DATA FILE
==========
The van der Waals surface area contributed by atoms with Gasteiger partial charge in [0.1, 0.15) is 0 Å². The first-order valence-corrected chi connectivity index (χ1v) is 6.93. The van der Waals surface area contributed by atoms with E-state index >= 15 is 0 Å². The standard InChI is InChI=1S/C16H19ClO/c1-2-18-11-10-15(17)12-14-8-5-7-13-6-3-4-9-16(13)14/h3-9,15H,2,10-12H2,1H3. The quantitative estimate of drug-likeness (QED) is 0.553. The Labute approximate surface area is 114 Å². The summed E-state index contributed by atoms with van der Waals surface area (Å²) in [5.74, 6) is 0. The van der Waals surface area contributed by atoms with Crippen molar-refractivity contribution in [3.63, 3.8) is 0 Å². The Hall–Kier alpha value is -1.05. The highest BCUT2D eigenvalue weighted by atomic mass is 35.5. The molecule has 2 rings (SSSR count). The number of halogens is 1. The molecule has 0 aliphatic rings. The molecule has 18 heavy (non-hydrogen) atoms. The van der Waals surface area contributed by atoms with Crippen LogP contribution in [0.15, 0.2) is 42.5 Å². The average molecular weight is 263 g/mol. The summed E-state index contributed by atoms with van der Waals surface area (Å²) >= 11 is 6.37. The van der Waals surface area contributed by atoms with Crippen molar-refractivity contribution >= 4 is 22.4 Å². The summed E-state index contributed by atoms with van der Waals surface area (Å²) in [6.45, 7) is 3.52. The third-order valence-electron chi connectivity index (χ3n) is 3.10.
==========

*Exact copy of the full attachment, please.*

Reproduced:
The van der Waals surface area contributed by atoms with Gasteiger partial charge in [0.1, 0.15) is 0 Å². The first-order valence-corrected chi connectivity index (χ1v) is 6.93. The van der Waals surface area contributed by atoms with E-state index >= 15 is 0 Å². The standard InChI is InChI=1S/C16H19ClO/c1-2-18-11-10-15(17)12-14-8-5-7-13-6-3-4-9-16(13)14/h3-9,15H,2,10-12H2,1H3. The quantitative estimate of drug-likeness (QED) is 0.553. The Labute approximate surface area is 114 Å². The summed E-state index contributed by atoms with van der Waals surface area (Å²) in [5.74, 6) is 0. The van der Waals surface area contributed by atoms with Crippen molar-refractivity contribution in [3.63, 3.8) is 0 Å². The Hall–Kier alpha value is -1.05. The highest BCUT2D eigenvalue weighted by atomic mass is 35.5. The molecule has 2 rings (SSSR count). The number of halogens is 1. The molecule has 0 aliphatic rings. The molecule has 18 heavy (non-hydrogen) atoms. The van der Waals surface area contributed by atoms with Crippen LogP contribution in [0.15, 0.2) is 42.5 Å². The average molecular weight is 263 g/mol. The summed E-state index contributed by atoms with van der Waals surface area (Å²) >= 11 is 6.37. The van der Waals surface area contributed by atoms with Crippen molar-refractivity contribution >= 4 is 22.4 Å². The summed E-state index contributed by atoms with van der Waals surface area (Å²) in [6.45, 7) is 3.52. The third-order valence-electron chi connectivity index (χ3n) is 3.10.